The Bourke’s parakeet (Neophema Bourkii) is a gem among the members of the popular Neophema family, a group of colorful grasskeets that originate in Australia. The Bourke’s hasn’t received much attention among novice bird fanciers because of its notoriety as having less character than other birds of its size and price. It is true that the Bourke’s spends much of the day in what seems like a prolonged coffee break, but dawn and twilight bring about a change in personality. These birds take flight early in the morning and at dusk, chirping and interacting with their environment and each other. They are not a truly nocturnal bird, but they are known to be active well past sunset, unlike most parrots.
Like the other Neophema parakeets, the Bourke’s is quite stunning. The nominate bird (the color most found in the wild) is a combination of shades of blues and shimmering pinks and violets. This species is dimorphic, meaning that there’s a visible difference between the sexes. The male has a blue band above his eyes and the female either does not have this band, or has a band that’s much duller in hue. The female’s plumage is duller in general. Juveniles look like females and come into mature coloring at about nine months. This species is the only member of the Neophema family that does not have green feathers.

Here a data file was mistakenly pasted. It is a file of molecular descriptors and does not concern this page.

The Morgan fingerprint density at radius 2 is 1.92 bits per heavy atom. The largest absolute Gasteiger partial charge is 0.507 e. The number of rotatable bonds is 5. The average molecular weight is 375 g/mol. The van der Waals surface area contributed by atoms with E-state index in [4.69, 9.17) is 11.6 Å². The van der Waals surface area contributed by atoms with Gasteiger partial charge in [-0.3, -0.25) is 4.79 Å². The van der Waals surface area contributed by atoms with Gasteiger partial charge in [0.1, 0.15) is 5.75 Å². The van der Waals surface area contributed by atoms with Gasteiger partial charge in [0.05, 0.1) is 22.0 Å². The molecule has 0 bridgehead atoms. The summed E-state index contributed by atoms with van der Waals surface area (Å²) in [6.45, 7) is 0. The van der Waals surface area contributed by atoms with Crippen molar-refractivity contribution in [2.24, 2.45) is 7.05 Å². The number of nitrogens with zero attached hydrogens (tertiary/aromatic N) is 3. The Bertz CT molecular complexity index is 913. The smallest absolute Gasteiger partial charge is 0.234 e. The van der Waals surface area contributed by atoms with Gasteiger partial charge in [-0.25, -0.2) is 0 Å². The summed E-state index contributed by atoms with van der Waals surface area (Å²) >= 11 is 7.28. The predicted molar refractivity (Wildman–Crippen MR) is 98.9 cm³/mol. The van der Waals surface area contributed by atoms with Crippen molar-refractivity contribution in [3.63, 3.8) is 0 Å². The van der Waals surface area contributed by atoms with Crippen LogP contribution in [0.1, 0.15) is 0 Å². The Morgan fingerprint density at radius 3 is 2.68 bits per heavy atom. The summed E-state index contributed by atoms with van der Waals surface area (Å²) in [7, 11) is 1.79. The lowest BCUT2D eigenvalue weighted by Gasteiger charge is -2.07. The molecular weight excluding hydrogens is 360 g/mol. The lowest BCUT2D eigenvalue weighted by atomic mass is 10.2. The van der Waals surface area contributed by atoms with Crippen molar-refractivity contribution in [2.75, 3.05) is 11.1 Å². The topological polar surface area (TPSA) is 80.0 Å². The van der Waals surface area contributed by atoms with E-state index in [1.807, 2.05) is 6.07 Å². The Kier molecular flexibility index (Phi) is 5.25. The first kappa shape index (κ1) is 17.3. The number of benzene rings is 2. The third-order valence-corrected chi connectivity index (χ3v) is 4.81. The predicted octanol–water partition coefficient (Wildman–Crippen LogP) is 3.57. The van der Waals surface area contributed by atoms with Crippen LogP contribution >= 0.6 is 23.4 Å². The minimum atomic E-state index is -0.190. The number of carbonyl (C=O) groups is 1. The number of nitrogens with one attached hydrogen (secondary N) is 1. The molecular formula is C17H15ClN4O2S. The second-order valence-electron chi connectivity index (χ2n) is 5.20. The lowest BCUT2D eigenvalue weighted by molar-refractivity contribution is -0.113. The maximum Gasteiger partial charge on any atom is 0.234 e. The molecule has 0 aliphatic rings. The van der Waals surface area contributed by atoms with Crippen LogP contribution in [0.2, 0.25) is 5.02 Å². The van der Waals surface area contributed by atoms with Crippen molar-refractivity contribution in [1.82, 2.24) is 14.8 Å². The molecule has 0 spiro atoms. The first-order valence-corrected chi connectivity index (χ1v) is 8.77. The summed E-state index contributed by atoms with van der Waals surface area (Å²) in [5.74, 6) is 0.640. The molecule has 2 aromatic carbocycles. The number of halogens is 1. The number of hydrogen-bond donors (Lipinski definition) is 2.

There are color mutations available for the Bourke’s including the popular rosy Bourke’s, pink, cream, blue, pied, and cinnamon. The Rosy is a favorite among fanciers because of its unusual shade of bright pink. Males and females in the Rosy mutation look identical, unlike their nominate cousins, though some female Rosies can have more gray feathering than the Rosy males.
This bird makes an amiable aviary companion, able to get along with other grasskeets, budgies, cockatiels, canaries, and sociable finches. However, the Bourke’s activity past dusk can disturb other aviary birds, even going so far as knocking them off of their perches. This species has a lifespan of ten to twelve years or more with good care.
Housing for the Bourke’s should be as large as possible, preferably an aviary or large flight cage. These birds don’t thrive in small quarters. The aviary can be lushly planted because the Bourke’s isn’t generally a destructive bird. It can also be housed outside and acclimated to colder weather conditions, though the aviary should be protected from harsh weather in the deep winter, especially if other species of birds are present.
Since the Bourke’s is a grasskeet, it thrives on seed, unlike many other parrots. However, adequate nutrition for any captive grass keep requires more than just seed. A pelleted diet. Wild Bourke’s may feed on seed sprouts, other vegetation, and even insects. Many of Lafeber’s foods — like Lafeber’s Premium Daily Pellets, Nutri-Berries and Avi-Cakes — incorporate seeds with healthy pellets, fruits and vegetables, as well as Omega 3 and 6 fatty acids and chelated minerals